Thursday, January 13, 2011

turntable talk

They were my band in the 80s. They were the first band I got into on my own. Not on the suggestion of a friend, or by listening to my parents' music, or by hearing them on the radio. The Clash. My dad had a weekly newspaper in South Jersey and he suggested I write a music column for it. He even suggested the title, Turntable Talk. So I guess I've been reviewing pop culture since I was a tween ...

Anyway, once I had written a bunch of columns I felt like I had run out of subject matter. I had already written about all my favorite singers and bands. "Why don't you write the record companies and see if you can review some of their new albums?" said the old man "But I'm just a kid!" I argued. "They don't know that." So I drafted a letter, got the record company addresses from the backs of my albums, Dad proofed it and we sent it out to CBS, A&M, Epic, etc.

A few weeks later, the free albums started pouring in. So many of the albums were by obscure bands and one-hit wonders—Huang Chung, who changed their name to Wang Chung, The Dickies, Gino Vannelli (which came with a full-size poster of Gino which my mom brought to the newspaper and put up on the wall behind the typesetter), the Ethel Merman Disco Album (I kid you not.) And I listened to all of them, all the way through, no matter how difficult, or how far it drove the family out of the house. We only had one stereo in the house. I took my "job" of reviewing very seriously, even the questionable loot.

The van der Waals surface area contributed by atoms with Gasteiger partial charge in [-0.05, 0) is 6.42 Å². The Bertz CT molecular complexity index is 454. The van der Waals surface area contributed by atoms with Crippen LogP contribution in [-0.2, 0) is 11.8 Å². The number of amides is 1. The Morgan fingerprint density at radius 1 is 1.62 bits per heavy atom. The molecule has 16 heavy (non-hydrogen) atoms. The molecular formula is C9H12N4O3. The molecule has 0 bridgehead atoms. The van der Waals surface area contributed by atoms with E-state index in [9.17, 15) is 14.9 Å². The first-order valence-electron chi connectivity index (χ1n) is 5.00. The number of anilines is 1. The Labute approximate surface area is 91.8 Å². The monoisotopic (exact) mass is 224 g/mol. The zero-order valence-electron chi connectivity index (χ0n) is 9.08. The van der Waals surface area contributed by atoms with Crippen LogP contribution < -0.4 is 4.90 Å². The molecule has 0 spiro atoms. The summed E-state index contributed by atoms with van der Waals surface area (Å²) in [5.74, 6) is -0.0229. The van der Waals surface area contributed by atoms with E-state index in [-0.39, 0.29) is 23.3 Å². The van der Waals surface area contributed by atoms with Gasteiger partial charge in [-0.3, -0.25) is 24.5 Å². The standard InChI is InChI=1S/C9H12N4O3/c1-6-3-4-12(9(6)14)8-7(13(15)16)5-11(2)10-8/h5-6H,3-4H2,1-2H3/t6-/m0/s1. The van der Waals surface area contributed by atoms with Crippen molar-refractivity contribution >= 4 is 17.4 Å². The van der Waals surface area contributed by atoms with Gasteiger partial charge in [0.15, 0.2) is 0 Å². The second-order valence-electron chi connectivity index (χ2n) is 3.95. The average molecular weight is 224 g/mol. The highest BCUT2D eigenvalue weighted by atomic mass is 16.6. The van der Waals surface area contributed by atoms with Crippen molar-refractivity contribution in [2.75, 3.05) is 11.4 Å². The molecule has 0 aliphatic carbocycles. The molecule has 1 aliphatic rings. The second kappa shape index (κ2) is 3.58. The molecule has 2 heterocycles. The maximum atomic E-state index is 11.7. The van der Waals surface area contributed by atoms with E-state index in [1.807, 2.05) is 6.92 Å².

Clash photo collage
Multiple-photo collage, by Elizabeth Periale

But I also got some really great stuff. The Police, Joe Jackson, Elvis Costello and The Clash. I'll never forget the first time I put on The Clash one weekend morning. I was the only one home at the time. Maybe instinctively I knew to wait until I was alone, that I was about to have an experience. The sound coming out of the stereo was loud and raw and scary and exciting. My neighbor, Mrs. Dembski, who was walking her dog, or watering her lawn, or doing something that caused her to come out onto her front lawn across the street stopped whatever it was she was doing and stood still, staring at our house. Inside, I bounced around, afraid yet thrilled, and knew that suddenly this column and album-reviewing wasn't just something I was doing for my Dad to be part of the family business. I was really into this.

word paintings/performance
Greeting folks at the door to my installation.

Years later, when I went away to art school at Parsons I took my Clash and Police records (I left Gino Vanelli at home with Mom) and eventually stopped in at CBS to introduce myself to the contact who had been sending me all their records. She was probably only about five years older than me, but seemed a little surprised at my youth—but only for a moment before she loaded me down with an armful of new records. I didn't end up going to any of the other labels I had been corresponding with while I was still in high school, as I just didn't have time with all my classes and assignments. But I continued to write and send dad the occasional column until the paper folded in my junior year.